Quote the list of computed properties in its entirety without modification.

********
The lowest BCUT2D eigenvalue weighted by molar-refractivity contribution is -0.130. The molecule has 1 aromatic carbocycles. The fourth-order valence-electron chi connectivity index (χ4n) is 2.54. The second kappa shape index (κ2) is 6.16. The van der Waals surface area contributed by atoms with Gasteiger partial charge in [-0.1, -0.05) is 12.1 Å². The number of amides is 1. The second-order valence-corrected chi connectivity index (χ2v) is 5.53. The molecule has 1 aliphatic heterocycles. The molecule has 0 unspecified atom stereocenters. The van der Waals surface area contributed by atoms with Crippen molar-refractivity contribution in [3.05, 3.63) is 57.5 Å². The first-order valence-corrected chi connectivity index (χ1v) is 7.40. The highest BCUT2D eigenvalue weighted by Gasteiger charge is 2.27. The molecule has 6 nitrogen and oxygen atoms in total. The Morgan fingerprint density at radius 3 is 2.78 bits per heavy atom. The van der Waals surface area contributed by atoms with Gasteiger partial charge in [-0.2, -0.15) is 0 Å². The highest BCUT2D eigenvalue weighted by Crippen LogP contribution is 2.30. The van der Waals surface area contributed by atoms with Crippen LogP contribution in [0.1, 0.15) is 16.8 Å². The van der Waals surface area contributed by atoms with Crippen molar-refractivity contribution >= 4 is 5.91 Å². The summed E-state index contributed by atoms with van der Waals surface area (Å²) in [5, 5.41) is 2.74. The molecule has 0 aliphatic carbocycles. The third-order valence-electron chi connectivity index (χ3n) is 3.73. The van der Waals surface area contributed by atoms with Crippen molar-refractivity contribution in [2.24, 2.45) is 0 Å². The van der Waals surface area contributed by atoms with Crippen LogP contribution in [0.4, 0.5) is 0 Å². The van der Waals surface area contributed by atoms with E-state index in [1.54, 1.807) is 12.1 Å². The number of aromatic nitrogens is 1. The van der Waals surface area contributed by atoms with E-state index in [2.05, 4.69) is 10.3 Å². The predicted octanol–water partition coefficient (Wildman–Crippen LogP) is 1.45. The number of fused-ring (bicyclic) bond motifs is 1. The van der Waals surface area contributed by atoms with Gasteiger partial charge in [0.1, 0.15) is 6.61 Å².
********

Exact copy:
The lowest BCUT2D eigenvalue weighted by molar-refractivity contribution is -0.130. The molecule has 1 aromatic carbocycles. The fourth-order valence-electron chi connectivity index (χ4n) is 2.54. The second kappa shape index (κ2) is 6.16. The van der Waals surface area contributed by atoms with Gasteiger partial charge in [-0.1, -0.05) is 12.1 Å². The number of amides is 1. The second-order valence-corrected chi connectivity index (χ2v) is 5.53. The molecule has 1 aliphatic heterocycles. The molecule has 0 unspecified atom stereocenters. The van der Waals surface area contributed by atoms with Crippen molar-refractivity contribution in [3.05, 3.63) is 57.5 Å². The first-order valence-corrected chi connectivity index (χ1v) is 7.40. The highest BCUT2D eigenvalue weighted by Gasteiger charge is 2.27. The molecule has 6 nitrogen and oxygen atoms in total. The Morgan fingerprint density at radius 3 is 2.78 bits per heavy atom. The van der Waals surface area contributed by atoms with Gasteiger partial charge in [-0.2, -0.15) is 0 Å². The highest BCUT2D eigenvalue weighted by Crippen LogP contribution is 2.30. The van der Waals surface area contributed by atoms with Crippen LogP contribution in [0.1, 0.15) is 16.8 Å². The van der Waals surface area contributed by atoms with Crippen molar-refractivity contribution >= 4 is 5.91 Å². The summed E-state index contributed by atoms with van der Waals surface area (Å²) in [5, 5.41) is 2.74. The molecule has 0 aliphatic carbocycles. The third-order valence-electron chi connectivity index (χ3n) is 3.73. The van der Waals surface area contributed by atoms with Crippen molar-refractivity contribution in [2.24, 2.45) is 0 Å². The van der Waals surface area contributed by atoms with Crippen LogP contribution in [0.4, 0.5) is 0 Å². The van der Waals surface area contributed by atoms with E-state index in [1.54, 1.807) is 12.1 Å². The number of aromatic nitrogens is 1. The van der Waals surface area contributed by atoms with E-state index in [2.05, 4.69) is 10.3 Å². The predicted octanol–water partition coefficient (Wildman–Crippen LogP) is 1.45. The number of fused-ring (bicyclic) bond motifs is 1. The van der Waals surface area contributed by atoms with Gasteiger partial charge in [0.1, 0.15) is 6.61 Å².